Copy when uncertain: lower light levels increase trail pheromone deposition and reliance on pheromone trails in ants
journal contributionposted on 2023-06-09, 18:38 authored by Sam Jones, Tomer J Czaczkes, Alan J Gallager, Felix B Oberhauser, Ewan Gourlay, Jonathan Bacon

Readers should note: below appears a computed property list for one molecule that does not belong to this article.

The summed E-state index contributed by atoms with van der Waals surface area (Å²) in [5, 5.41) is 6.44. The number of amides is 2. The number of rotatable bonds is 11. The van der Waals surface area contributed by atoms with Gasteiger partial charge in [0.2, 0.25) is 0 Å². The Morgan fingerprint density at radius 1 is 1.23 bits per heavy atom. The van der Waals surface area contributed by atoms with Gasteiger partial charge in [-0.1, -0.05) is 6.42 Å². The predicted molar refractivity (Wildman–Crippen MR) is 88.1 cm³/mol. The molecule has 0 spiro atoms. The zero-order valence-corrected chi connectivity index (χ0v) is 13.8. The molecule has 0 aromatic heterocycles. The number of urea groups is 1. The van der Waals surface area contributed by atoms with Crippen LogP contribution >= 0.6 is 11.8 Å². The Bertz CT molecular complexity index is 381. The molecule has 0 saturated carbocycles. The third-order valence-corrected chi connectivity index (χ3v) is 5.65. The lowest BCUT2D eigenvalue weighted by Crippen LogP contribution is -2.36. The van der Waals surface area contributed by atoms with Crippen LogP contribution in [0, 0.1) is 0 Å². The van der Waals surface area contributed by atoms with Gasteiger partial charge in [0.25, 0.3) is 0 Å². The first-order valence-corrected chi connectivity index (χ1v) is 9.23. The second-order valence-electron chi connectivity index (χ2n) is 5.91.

Animals may gather information from multiple sources, and these information sources may conflict. Theory predicts that, all else being equal, reliance on a particular information source will depend on its information content relative to other sources. Information conflicts are a good area in which to test such predictions. Social insects, such as ants, make extensive use of both private information (e.g. visual route memories) and social information (e.g. pheromone trails) when attempting to locate a food source. Importantly, eusocial insects collaborate on food retrieval, so both information use and information provision may be expected to vary with the information content of alternative information sources. Many ants, such as Lasius niger, are active both day and night. Variation in light levels represents an ecologically important change in the information content of visually-acquired route information. Here, we examine information use and information provision under high light levels (3200 lux, equivalent to a bright but overcast day), moderate light levels simulating dusk (10 lux) and darkness (0.007 lux, equivalent to a moonless night). Ants learn poorly, or not at all, in darkness. As light levels decrease, ants show decreasing reliance on private visual information, and a stronger reliance on social information, consistent with a ‘copy when uncertain’ strategy. In moderate light levels and darkness, pheromone deposition increases, presumably to compensate for the low information content of visual information. Varying light levels for cathemeral animals provides a powerful and ecologically meaningful method for examining information use and provision under varying levels of information content.
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